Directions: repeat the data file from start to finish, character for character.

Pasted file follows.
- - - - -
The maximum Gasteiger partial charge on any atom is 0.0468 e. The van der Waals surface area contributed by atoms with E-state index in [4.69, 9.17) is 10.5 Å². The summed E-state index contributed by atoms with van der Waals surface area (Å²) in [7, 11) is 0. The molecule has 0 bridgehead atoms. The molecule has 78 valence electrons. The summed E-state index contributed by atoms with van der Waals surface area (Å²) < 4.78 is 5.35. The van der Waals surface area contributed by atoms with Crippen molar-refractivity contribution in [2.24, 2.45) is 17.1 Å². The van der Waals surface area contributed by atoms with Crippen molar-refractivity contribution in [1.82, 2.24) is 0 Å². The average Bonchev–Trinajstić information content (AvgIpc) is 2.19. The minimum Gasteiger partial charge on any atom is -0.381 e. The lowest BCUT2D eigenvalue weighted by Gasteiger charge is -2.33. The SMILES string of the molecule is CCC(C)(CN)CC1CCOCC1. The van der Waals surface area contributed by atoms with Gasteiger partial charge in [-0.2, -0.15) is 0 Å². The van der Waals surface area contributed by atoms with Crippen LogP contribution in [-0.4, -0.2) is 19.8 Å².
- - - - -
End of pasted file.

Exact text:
The maximum Gasteiger partial charge on any atom is 0.0468 e. The van der Waals surface area contributed by atoms with E-state index in [4.69, 9.17) is 10.5 Å². The summed E-state index contributed by atoms with van der Waals surface area (Å²) in [7, 11) is 0. The molecule has 0 bridgehead atoms. The molecule has 78 valence electrons. The summed E-state index contributed by atoms with van der Waals surface area (Å²) < 4.78 is 5.35. The van der Waals surface area contributed by atoms with Crippen molar-refractivity contribution in [2.24, 2.45) is 17.1 Å². The van der Waals surface area contributed by atoms with Crippen molar-refractivity contribution in [1.82, 2.24) is 0 Å². The average Bonchev–Trinajstić information content (AvgIpc) is 2.19. The minimum Gasteiger partial charge on any atom is -0.381 e. The lowest BCUT2D eigenvalue weighted by Gasteiger charge is -2.33. The SMILES string of the molecule is CCC(C)(CN)CC1CCOCC1. The van der Waals surface area contributed by atoms with Gasteiger partial charge in [-0.2, -0.15) is 0 Å². The van der Waals surface area contributed by atoms with Crippen LogP contribution in [-0.4, -0.2) is 19.8 Å².